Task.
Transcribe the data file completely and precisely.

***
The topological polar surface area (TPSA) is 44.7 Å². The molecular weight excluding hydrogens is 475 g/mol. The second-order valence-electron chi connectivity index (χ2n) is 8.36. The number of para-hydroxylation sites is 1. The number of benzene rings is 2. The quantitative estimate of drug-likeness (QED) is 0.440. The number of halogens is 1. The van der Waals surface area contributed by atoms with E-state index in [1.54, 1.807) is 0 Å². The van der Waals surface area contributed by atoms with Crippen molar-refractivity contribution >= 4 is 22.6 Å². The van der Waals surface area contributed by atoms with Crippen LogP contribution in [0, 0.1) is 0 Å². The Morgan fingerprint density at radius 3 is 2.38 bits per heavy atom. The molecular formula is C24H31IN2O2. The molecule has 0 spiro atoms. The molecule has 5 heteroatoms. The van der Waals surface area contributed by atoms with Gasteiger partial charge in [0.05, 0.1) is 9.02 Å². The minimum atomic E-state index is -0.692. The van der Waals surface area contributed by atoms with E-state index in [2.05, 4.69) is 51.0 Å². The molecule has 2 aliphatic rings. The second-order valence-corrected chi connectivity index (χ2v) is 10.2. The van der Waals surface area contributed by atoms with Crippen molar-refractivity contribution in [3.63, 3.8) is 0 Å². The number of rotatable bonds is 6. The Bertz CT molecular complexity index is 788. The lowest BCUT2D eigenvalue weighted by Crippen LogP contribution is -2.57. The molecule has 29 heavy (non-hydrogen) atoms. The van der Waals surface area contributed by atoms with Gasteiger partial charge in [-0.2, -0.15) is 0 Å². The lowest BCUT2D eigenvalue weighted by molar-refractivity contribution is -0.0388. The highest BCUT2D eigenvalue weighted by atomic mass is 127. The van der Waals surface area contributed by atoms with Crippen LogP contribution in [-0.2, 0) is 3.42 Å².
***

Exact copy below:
The topological polar surface area (TPSA) is 44.7 Å². The molecular weight excluding hydrogens is 475 g/mol. The second-order valence-electron chi connectivity index (χ2n) is 8.36. The number of para-hydroxylation sites is 1. The number of benzene rings is 2. The quantitative estimate of drug-likeness (QED) is 0.440. The number of halogens is 1. The van der Waals surface area contributed by atoms with E-state index in [1.54, 1.807) is 0 Å². The van der Waals surface area contributed by atoms with Crippen molar-refractivity contribution >= 4 is 22.6 Å². The van der Waals surface area contributed by atoms with Crippen LogP contribution in [0, 0.1) is 0 Å². The Morgan fingerprint density at radius 3 is 2.38 bits per heavy atom. The molecular formula is C24H31IN2O2. The molecule has 0 spiro atoms. The molecule has 5 heteroatoms. The van der Waals surface area contributed by atoms with Gasteiger partial charge in [0.05, 0.1) is 9.02 Å². The minimum atomic E-state index is -0.692. The van der Waals surface area contributed by atoms with E-state index in [2.05, 4.69) is 51.0 Å². The molecule has 2 aliphatic rings. The second-order valence-corrected chi connectivity index (χ2v) is 10.2. The van der Waals surface area contributed by atoms with Crippen molar-refractivity contribution in [3.63, 3.8) is 0 Å². The number of rotatable bonds is 6. The Bertz CT molecular complexity index is 788. The lowest BCUT2D eigenvalue weighted by Crippen LogP contribution is -2.57. The molecule has 29 heavy (non-hydrogen) atoms. The van der Waals surface area contributed by atoms with Gasteiger partial charge in [-0.2, -0.15) is 0 Å². The lowest BCUT2D eigenvalue weighted by molar-refractivity contribution is -0.0388. The highest BCUT2D eigenvalue weighted by atomic mass is 127. The van der Waals surface area contributed by atoms with Crippen LogP contribution in [-0.2, 0) is 3.42 Å².